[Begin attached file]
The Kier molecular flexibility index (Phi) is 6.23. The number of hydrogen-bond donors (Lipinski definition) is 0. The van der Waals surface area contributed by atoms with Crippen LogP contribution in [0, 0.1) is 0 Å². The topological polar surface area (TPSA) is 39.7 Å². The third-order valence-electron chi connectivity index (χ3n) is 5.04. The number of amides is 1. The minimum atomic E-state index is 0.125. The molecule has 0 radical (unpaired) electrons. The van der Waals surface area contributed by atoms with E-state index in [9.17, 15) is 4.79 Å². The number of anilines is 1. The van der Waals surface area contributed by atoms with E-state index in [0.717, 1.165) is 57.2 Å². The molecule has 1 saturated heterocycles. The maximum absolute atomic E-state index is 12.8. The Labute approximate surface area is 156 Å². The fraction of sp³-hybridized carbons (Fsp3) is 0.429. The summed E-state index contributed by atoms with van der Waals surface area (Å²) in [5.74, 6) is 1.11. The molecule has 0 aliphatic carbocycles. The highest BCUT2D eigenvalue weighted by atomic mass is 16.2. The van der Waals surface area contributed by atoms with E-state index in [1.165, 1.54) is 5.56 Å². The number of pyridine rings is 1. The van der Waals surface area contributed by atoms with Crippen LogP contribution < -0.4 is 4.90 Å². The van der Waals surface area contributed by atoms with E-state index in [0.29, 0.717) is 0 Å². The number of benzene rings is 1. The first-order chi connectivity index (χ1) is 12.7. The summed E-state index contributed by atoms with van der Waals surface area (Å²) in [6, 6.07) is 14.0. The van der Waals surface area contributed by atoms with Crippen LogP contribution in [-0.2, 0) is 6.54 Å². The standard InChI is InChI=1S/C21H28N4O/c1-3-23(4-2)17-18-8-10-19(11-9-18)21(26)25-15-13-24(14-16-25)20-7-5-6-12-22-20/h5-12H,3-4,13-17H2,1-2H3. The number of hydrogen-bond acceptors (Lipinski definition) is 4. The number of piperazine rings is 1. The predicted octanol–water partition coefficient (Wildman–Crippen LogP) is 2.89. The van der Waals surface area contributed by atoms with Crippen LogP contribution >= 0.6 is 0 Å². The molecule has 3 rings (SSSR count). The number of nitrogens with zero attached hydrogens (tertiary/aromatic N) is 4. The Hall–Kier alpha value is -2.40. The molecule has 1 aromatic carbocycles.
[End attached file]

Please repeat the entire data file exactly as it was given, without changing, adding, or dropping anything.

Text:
The Kier molecular flexibility index (Phi) is 6.23. The number of hydrogen-bond donors (Lipinski definition) is 0. The van der Waals surface area contributed by atoms with Crippen LogP contribution in [0, 0.1) is 0 Å². The topological polar surface area (TPSA) is 39.7 Å². The third-order valence-electron chi connectivity index (χ3n) is 5.04. The number of amides is 1. The minimum atomic E-state index is 0.125. The molecule has 0 radical (unpaired) electrons. The van der Waals surface area contributed by atoms with E-state index in [9.17, 15) is 4.79 Å². The number of anilines is 1. The van der Waals surface area contributed by atoms with E-state index in [0.717, 1.165) is 57.2 Å². The molecule has 1 saturated heterocycles. The maximum absolute atomic E-state index is 12.8. The Labute approximate surface area is 156 Å². The fraction of sp³-hybridized carbons (Fsp3) is 0.429. The summed E-state index contributed by atoms with van der Waals surface area (Å²) in [5.74, 6) is 1.11. The molecule has 0 aliphatic carbocycles. The highest BCUT2D eigenvalue weighted by atomic mass is 16.2. The van der Waals surface area contributed by atoms with E-state index in [1.165, 1.54) is 5.56 Å². The number of pyridine rings is 1. The van der Waals surface area contributed by atoms with Crippen LogP contribution < -0.4 is 4.90 Å². The van der Waals surface area contributed by atoms with E-state index in [0.29, 0.717) is 0 Å². The number of benzene rings is 1. The first-order chi connectivity index (χ1) is 12.7. The summed E-state index contributed by atoms with van der Waals surface area (Å²) in [6, 6.07) is 14.0. The van der Waals surface area contributed by atoms with Crippen LogP contribution in [-0.2, 0) is 6.54 Å². The standard InChI is InChI=1S/C21H28N4O/c1-3-23(4-2)17-18-8-10-19(11-9-18)21(26)25-15-13-24(14-16-25)20-7-5-6-12-22-20/h5-12H,3-4,13-17H2,1-2H3. The number of hydrogen-bond acceptors (Lipinski definition) is 4. The number of piperazine rings is 1. The predicted octanol–water partition coefficient (Wildman–Crippen LogP) is 2.89. The van der Waals surface area contributed by atoms with Crippen LogP contribution >= 0.6 is 0 Å². The molecule has 3 rings (SSSR count). The number of nitrogens with zero attached hydrogens (tertiary/aromatic N) is 4. The Hall–Kier alpha value is -2.40. The molecule has 1 aromatic carbocycles.